Angra – Fireworks (1998, Century Media)
- Wings Of Reality
- Petrified Eyes
- Metal Icarus
- Mystery Machine
- Extreme Dream
- Gentle Change
- Rainy Nights (bonus track)
André Matos – Vocals
Kiko Loureiro – Guitars
Rafael Bittencourt – Guitars
Luis Mariutti – Bass
Ricardo Confessori – Drums
Producer: Chris Tsangarides
Total Time – 1:02:45
Brazil’s Angra have been one of my favorite Power/Progressive Metal since this album’s release in 1998. I was new to the Internet and I tapped into a few Metal websites (that are now gone) and one of the big topics was Angra. Aside from Sepultura, I’d say Angra is one of the most popular Metal bands to come from Brazil and, not knowing anything about the band, I figured that their location made them different enough to check out.
Leadoff song, ‘Wings Of Reality’, is a major Power Metal feast akin to the likes of Helloween, Gamma Ray, and Hammerfall. Lightning quick guitars, double bass drumming, and high end vocals are the signature Power Metal ingredients but there is some fine orchestration and piano mixed in. Of course, there is plenty of time for solos and they are superb. ‘Petrified Eyes’ slows down with the opening instrumental and then speeds into the main riff. André Matos puts in another vocal exercise in precision while the guitar weave in and out. As with many Power/Progressive bands, Angra balances both well during the song. ‘Petrified Eyes’ slows down towards the chorus and also mid-song. There is major riffing here but the guitars are so clear that you can easily separate both.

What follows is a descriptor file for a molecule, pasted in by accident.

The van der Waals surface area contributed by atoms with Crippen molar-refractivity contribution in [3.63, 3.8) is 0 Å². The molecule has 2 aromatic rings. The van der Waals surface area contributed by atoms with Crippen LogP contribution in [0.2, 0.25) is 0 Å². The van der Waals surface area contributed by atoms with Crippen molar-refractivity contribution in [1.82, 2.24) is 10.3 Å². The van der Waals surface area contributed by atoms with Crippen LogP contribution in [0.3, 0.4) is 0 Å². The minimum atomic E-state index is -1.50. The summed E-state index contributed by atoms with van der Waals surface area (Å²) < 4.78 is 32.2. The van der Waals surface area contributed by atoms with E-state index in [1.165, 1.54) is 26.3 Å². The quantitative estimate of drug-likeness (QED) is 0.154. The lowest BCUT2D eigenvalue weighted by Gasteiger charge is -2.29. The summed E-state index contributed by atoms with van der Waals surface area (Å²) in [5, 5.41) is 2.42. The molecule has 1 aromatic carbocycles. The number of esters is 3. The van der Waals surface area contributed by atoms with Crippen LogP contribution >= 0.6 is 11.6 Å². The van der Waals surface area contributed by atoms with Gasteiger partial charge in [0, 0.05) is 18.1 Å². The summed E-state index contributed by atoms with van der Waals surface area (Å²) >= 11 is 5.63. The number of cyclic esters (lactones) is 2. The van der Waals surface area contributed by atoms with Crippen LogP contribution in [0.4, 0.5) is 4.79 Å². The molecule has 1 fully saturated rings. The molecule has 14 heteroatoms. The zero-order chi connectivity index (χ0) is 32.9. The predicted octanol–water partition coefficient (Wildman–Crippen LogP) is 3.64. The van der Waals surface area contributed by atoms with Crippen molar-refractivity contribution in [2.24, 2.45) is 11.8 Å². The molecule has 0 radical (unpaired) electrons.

‘Lisbon’ makes good use or orchestration and acoustics to support the sound. It’s a slower song, a heavy ballad, that is full of melody and retains heaviness in a simpler approach. The orchestration adds a layer but doesn’t overpower, it actually makes the song a bit more radio-friendly and accessible while retaing it’s epic appeal. Forget the orchestration and head straight for a Metal assault with ‘Metal Icarus’. The opening is a dual guitar intro that bleeds into the main riff. The song just cruises along with the guitars and drums just driving Matos to another soaring vocal performance. The chorus seems repetitive and the song changes time for the solos, which are still very fast. Listen to Ricardo Confessori’s drumming come the solo break, you can feel the double bass and cymbals crashing.